Jeff: I think one thing that consumers can do is get to know their food a little bit better. And, you know, a lot of people shop maybe based off of value, and there's economic reasons why that's, like really important to for, for a lot of people but If we're in a place where we have some choice, you know, I think spending the time to choose wisely is really important and getting to know the brands that they're buying from. So, for example, you might see like direct trade, that's a term that's used commonly to talk about the relationship between the manufacturer and the person growing the produce. So direct trade would imply that they have, you know, greater visibility to where their produce is coming from, well great, then check out that brand and see what are some of the values that they you know, hold and, you know, abide by and just getting a little bit closer with the brands that we purchase from understand their story and their intentions? You know, so it's not like an it's not like a quick answer. I don't think there's any like stamp or label that you can really put on it. But I, I think that we could all do a little bit more. spend a little bit more time cross checking to see what companies we are buying from and what are their methods Is of ensuring quality and environmental responsibility for the foods that they're making.

 

Daniel: Yeah, it's interesting, because you're, you know, you mentioned transparency earlier. And I would imagine that these companies that are perhaps using just going back to that term, you mentioned on certified organic produce, they're going to talk about that on their website. I guess the point is that we don't necessarily need to rely on any sort of governments or anything to force companies to be more transparent, although it could potentially be helpful. Companies like local origins, you know, you're going to be talking about the fact that you know, here, the people that you work with here is what it's supporting here is the quality of the produce here is what we look for. And all of that information will be written on your websites, I think it really just comes down to the consumer spending a little bit more time researching, and finding those products that actually match the values that that you know, that they have and that they want to support. And if you're able to do that, then you can confidently purchase something. And at that point, you're you start voting with your dollar, which I think is probably the strongest vote that any person has. Yeah.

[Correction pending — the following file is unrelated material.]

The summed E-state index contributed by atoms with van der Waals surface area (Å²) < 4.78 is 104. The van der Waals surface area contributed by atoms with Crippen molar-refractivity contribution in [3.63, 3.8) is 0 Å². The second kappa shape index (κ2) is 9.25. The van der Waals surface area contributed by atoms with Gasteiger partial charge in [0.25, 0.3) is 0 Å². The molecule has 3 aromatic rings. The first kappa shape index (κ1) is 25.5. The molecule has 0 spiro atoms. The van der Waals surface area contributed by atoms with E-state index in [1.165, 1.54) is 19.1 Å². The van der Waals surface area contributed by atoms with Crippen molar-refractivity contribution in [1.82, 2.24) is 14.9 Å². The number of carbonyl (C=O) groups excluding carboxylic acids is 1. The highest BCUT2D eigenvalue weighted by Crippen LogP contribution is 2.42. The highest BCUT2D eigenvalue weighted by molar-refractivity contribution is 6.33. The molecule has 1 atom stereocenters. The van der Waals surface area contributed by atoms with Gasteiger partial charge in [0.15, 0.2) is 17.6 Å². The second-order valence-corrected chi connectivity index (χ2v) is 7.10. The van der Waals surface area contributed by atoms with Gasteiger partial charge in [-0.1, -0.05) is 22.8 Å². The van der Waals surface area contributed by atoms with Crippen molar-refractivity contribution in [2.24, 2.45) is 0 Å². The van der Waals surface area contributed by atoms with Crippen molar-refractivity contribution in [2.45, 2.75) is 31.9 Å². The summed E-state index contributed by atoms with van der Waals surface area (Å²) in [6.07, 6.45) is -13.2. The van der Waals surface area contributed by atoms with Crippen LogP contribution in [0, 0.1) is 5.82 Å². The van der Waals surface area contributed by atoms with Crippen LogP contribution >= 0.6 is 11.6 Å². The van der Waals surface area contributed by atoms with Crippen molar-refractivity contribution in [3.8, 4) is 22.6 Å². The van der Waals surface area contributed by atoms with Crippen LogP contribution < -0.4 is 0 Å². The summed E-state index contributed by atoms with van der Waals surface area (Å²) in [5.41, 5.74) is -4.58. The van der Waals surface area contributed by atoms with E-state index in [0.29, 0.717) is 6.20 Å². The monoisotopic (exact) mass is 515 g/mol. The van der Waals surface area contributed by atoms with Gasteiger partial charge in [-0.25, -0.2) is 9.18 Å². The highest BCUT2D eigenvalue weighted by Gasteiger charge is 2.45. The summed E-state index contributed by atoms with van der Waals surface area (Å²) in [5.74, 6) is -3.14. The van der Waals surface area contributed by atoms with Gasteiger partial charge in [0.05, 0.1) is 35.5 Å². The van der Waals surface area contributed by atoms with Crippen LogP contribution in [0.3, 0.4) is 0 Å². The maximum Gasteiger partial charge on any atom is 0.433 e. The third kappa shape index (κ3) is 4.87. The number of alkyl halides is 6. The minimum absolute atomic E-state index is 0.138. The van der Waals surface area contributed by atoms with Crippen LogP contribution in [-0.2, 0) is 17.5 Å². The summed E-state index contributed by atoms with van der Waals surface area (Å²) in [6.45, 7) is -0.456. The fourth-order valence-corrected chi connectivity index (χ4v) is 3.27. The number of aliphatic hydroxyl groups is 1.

Jeff: And you know, what's also interesting is like, the, the values around these sustainable certifications are they're all about promoting sustainability. But it's almost liked the practice itself isn't sustainable. And, and this is from a farmer perspective. You know, I think you summed it up, well, what can we do? Well, we can do our homework and our research and try to get to know the companies we're buying from, and hopefully they're telling the stories of the values about the produce. But I think we have a lot of work to do to kind of refine our, our certification standards and the cost of those certifications, especially how they affect the producers, who are the most vulnerable, oftentimes the least compensated part of the supply chain.

 

Daniel:  Yeah, switching gears, because I think certainly something that you focus on and spend quite a bit of time doing is eco tours, I think it'd be really interesting to hear more about what these eco tours are and what they focus on, just in the in the light of how the farmers are oftentimes the most neglected part of the supply chain. So, can you tell us a little bit about, you know, what are these eco tours? What do they focus on? What are some of the places you go? Yeah, I'd love to know, what you hope people take away from these trips. And you know, after they do the trip, and they're back home, what do you hope people reflect on and think about moving forward? Absolutely.